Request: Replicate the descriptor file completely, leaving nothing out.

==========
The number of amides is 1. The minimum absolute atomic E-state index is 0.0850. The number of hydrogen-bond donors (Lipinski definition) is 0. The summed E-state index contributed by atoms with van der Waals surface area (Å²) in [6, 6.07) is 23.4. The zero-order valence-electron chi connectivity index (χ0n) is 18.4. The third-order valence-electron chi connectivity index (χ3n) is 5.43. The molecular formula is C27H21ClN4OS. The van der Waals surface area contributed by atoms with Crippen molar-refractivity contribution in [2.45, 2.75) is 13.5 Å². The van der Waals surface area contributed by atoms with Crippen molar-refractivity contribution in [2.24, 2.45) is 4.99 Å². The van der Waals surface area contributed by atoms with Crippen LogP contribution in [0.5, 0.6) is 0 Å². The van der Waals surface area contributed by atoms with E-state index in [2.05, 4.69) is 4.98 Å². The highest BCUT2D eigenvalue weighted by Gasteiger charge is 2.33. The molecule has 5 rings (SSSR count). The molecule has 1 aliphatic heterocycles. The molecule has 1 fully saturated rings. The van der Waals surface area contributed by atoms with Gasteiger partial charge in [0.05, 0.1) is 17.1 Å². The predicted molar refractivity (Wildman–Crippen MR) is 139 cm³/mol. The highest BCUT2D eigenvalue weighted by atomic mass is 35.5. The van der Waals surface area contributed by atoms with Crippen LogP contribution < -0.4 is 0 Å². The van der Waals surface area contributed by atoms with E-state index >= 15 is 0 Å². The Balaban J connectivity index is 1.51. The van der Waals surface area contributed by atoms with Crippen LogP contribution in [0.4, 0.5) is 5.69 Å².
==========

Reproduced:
The number of amides is 1. The minimum absolute atomic E-state index is 0.0850. The number of hydrogen-bond donors (Lipinski definition) is 0. The summed E-state index contributed by atoms with van der Waals surface area (Å²) in [6, 6.07) is 23.4. The zero-order valence-electron chi connectivity index (χ0n) is 18.4. The third-order valence-electron chi connectivity index (χ3n) is 5.43. The molecular formula is C27H21ClN4OS. The van der Waals surface area contributed by atoms with Crippen molar-refractivity contribution in [2.45, 2.75) is 13.5 Å². The van der Waals surface area contributed by atoms with Crippen molar-refractivity contribution in [2.24, 2.45) is 4.99 Å². The van der Waals surface area contributed by atoms with Crippen LogP contribution in [0.5, 0.6) is 0 Å². The van der Waals surface area contributed by atoms with E-state index in [2.05, 4.69) is 4.98 Å². The highest BCUT2D eigenvalue weighted by Gasteiger charge is 2.33. The molecule has 5 rings (SSSR count). The molecule has 1 aliphatic heterocycles. The molecule has 1 fully saturated rings. The van der Waals surface area contributed by atoms with Gasteiger partial charge in [0.05, 0.1) is 17.1 Å². The predicted molar refractivity (Wildman–Crippen MR) is 139 cm³/mol. The highest BCUT2D eigenvalue weighted by atomic mass is 35.5. The van der Waals surface area contributed by atoms with Crippen LogP contribution < -0.4 is 0 Å². The van der Waals surface area contributed by atoms with E-state index >= 15 is 0 Å². The Balaban J connectivity index is 1.51. The van der Waals surface area contributed by atoms with Crippen LogP contribution in [0.4, 0.5) is 5.69 Å².